BUSINESS leaders have hailed the merger of two Midlands colleges which will plug a skills gap.
Scores of vocational courses offered at Northampton College are now likely to be made available to students in Daventry.
Daventry Tertiary College with its more academic curriculum was struggling to meet local firms' needs and thousands of vocational students were having to travel 15 miles to Northampton.
The merger is thought to be the first sparked by the Government's Success for All paper last November which ordered local learning and skills councils to assess how FE colleges were meeting their area's needs.
Martyn Wylie, chief executive of Northamptonshire Chamber of Commerce, said: "Our research has highlighted the county's skills' shortages in both manufacturing and service sectors. The merger can only help to serve the needs of local employers better."
Daventry tertiary has concentrated on sixth-form education for south and west Northamptonshire.
Northampton College provides a near-complete range of vocational courses to 3,000 full-time and 20,000 part-time students. It is a centre of vocational excellence in childcare and is working towards the same standard in logistics, a boom industry aided by the nearby M1 and Daventry International Freight Rail Terminal.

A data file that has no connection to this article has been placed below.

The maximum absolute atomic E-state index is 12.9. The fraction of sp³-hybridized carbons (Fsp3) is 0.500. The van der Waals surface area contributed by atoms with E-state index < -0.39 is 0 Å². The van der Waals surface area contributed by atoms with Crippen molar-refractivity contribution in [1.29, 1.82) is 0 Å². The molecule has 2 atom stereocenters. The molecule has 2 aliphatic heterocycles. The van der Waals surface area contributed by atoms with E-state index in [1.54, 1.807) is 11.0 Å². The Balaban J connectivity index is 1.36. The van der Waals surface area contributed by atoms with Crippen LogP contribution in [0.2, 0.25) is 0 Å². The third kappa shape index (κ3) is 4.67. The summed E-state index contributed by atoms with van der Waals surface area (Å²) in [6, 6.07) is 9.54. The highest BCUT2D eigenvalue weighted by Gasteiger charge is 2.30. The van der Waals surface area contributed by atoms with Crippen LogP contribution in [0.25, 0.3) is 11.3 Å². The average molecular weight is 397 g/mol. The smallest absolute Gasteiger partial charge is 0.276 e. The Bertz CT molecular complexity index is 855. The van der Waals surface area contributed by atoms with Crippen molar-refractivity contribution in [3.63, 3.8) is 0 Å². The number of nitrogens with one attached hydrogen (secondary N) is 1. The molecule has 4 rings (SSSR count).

Val Carpenter, director of learning programmes at Northamptonshire LSC, said: "We first started to look at the area because Daventry was running into financial problems. It did not have a critical mass of students and it was in danger of closure.
"But there was tremendous support for local provision so we looked for opportunities to link up with other colleges and Northampton came forward.
"One of the biggest benefits of the area review is that we have been able to look afresh at provision across the county and it gives us the option of some radical changes. We have looked at all aspects of education, pre-16 and post-16, where the joins are and where they should be."
The area review, carried out by Tribal Consulting, made 20 recommendations including the merger. It also suggested boosting manufacturing skills courses. Northampton already has a motor vehicle engineering course, helped by its location near to Silverstone and Formula One industry.
Once further planning and feasibility work is completed, the proposed merger will have to be approved by the Government.
England's other 46 LSCs have until spring 2004 to carry out strategic area reviews and submit plans.